Cornwall LivingIssue #84

Balancing act

You’ve worked hard for your money – now investing can get your money working harder for you.

Before investing, you need to decide how much risk you’re willing to take and consider your ability to deal with any losses. Some investors are happy to take higher risk if there is a chance for higher returns over the longer term, while others don’t want to accept any risk. Others may sit somewhere in the middle.

To start with, consider your financial goals. If your financial goals are shorter term, such as saving for a holiday, it’s unlikely that you’ll want to take any risk and might prefer to keep your money in a savings account. If you have a longer-term goal, you may be willing to accept higher risk in exchange for potentially better returns.

When considering investing, it’s important to think about whether you could afford to lose your money or manage financially if your investments fell in value. Would your lifestyle be impacted? Are others financially dependent on you? Your own financial situation will impact your approach to investment.

Whilst most investments carry the risk that you may not get back the amount you invested, some types carry more risk than others. The general rule of thumb is that the greater the risk, the greater the potential for return – but also the greater the potential loss. The less risk you take will generally reduce potential losses but offer less potential returns.

When you invest, the value of your investment will fluctuate. Some investors are comfortable with this over time, while others may prefer to see less or no fluctuations. You need to be happy with the level of risk you are taking.

So, how do you understand investment risk? Trying to understand and decide on the level of risk you’re willing to take can be a difficult task. Understanding some of the risks that an investment could be exposed to could help you decide. Growth from your investment cannot be achieved without exposure to some risk.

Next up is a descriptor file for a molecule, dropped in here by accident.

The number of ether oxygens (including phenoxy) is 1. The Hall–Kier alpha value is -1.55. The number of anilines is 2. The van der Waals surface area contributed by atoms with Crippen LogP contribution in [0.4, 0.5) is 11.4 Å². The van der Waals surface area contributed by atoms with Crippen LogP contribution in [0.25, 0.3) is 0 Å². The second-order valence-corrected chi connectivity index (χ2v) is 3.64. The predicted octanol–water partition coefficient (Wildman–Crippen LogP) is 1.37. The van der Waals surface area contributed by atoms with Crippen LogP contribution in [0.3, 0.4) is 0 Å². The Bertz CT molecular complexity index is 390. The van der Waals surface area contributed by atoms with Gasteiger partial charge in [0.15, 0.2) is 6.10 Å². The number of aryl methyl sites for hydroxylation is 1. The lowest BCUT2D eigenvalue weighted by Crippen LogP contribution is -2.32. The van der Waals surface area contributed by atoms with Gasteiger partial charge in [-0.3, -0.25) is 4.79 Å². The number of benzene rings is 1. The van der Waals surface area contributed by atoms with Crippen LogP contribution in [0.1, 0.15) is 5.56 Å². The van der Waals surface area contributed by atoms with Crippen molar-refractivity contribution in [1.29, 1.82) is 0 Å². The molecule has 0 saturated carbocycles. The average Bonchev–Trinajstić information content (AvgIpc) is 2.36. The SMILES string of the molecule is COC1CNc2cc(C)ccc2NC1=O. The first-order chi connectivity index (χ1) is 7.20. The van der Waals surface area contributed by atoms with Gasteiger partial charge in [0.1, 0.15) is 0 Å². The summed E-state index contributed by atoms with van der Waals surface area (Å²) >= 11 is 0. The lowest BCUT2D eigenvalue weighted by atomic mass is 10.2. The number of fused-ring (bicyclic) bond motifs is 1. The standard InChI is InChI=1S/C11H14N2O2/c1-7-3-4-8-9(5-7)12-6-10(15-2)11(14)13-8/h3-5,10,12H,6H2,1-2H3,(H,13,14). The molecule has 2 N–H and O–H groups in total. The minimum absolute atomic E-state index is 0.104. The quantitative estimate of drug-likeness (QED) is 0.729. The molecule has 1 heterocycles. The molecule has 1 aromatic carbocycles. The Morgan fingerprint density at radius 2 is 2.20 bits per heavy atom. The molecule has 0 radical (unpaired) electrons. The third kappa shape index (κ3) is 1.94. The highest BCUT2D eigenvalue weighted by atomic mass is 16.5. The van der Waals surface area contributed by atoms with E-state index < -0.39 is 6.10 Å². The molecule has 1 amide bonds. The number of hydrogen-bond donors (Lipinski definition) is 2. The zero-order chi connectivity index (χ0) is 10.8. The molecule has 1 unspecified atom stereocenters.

Some investment funds are riskier than others, so how do you decide which investments are best for you? One way of balancing potential returns whilst limiting risk is to spread your money across different types of investment. This is called ‘diversification’, which essentially avoids putting all your eggs in one basket.

If it feels like your savings aren’t earning as much as you’d like and you’d like to make your hard-earned money work harder for you, be sure to contact financial advisors Matt Begley or Steve Rusga to review your investment objectives.


Risk warning:

Information is based on Harris Begley’s current understanding of taxation legislation and regulations. Any levels and bases of, and reliefs from, taxation are subject to change. Tax treatment is based on individual circumstances and may be subject to change in the future. Although endeavours have been made to provide accurate and timely information, Harris Begley cannot guarantee that such information is accurate as of the date it is received or that it will continue to be accurate in the future. No individual or company should act upon such information without receiving appropriate professional advice after a thorough review of their particular situation. Harris Begley cannot accept responsibility for any loss as a result of acts or omissions.